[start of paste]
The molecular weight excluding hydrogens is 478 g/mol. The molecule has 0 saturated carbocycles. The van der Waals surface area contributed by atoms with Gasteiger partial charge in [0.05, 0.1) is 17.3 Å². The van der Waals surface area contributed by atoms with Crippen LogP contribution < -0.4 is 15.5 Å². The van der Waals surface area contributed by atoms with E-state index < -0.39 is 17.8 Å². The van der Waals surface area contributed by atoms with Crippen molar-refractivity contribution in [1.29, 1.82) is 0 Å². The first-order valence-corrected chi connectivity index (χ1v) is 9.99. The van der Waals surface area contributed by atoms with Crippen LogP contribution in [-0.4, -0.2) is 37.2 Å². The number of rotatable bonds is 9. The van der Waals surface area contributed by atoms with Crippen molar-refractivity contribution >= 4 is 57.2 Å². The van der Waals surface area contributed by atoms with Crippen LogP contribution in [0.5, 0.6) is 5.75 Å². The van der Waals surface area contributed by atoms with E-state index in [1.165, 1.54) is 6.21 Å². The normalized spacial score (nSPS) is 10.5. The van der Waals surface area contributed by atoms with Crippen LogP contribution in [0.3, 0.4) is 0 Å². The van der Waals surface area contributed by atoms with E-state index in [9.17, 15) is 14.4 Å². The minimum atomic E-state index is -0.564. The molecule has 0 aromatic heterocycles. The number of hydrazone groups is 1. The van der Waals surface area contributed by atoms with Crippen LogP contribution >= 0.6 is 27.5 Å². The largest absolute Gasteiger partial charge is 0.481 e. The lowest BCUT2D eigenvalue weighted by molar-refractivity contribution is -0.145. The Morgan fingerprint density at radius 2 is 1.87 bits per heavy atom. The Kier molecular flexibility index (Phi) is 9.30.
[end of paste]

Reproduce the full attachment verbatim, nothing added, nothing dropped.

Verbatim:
The molecular weight excluding hydrogens is 478 g/mol. The molecule has 0 saturated carbocycles. The van der Waals surface area contributed by atoms with Gasteiger partial charge in [0.05, 0.1) is 17.3 Å². The van der Waals surface area contributed by atoms with Crippen LogP contribution < -0.4 is 15.5 Å². The van der Waals surface area contributed by atoms with E-state index < -0.39 is 17.8 Å². The van der Waals surface area contributed by atoms with Crippen molar-refractivity contribution in [1.29, 1.82) is 0 Å². The first-order valence-corrected chi connectivity index (χ1v) is 9.99. The van der Waals surface area contributed by atoms with Crippen LogP contribution in [-0.4, -0.2) is 37.2 Å². The number of rotatable bonds is 9. The van der Waals surface area contributed by atoms with Crippen molar-refractivity contribution >= 4 is 57.2 Å². The van der Waals surface area contributed by atoms with Crippen LogP contribution in [0.5, 0.6) is 5.75 Å². The van der Waals surface area contributed by atoms with E-state index in [1.165, 1.54) is 6.21 Å². The normalized spacial score (nSPS) is 10.5. The van der Waals surface area contributed by atoms with Crippen LogP contribution in [0.3, 0.4) is 0 Å². The van der Waals surface area contributed by atoms with E-state index in [9.17, 15) is 14.4 Å². The minimum atomic E-state index is -0.564. The molecule has 0 aromatic heterocycles. The number of hydrazone groups is 1. The van der Waals surface area contributed by atoms with Crippen LogP contribution >= 0.6 is 27.5 Å². The largest absolute Gasteiger partial charge is 0.481 e. The lowest BCUT2D eigenvalue weighted by molar-refractivity contribution is -0.145. The Morgan fingerprint density at radius 2 is 1.87 bits per heavy atom. The Kier molecular flexibility index (Phi) is 9.30.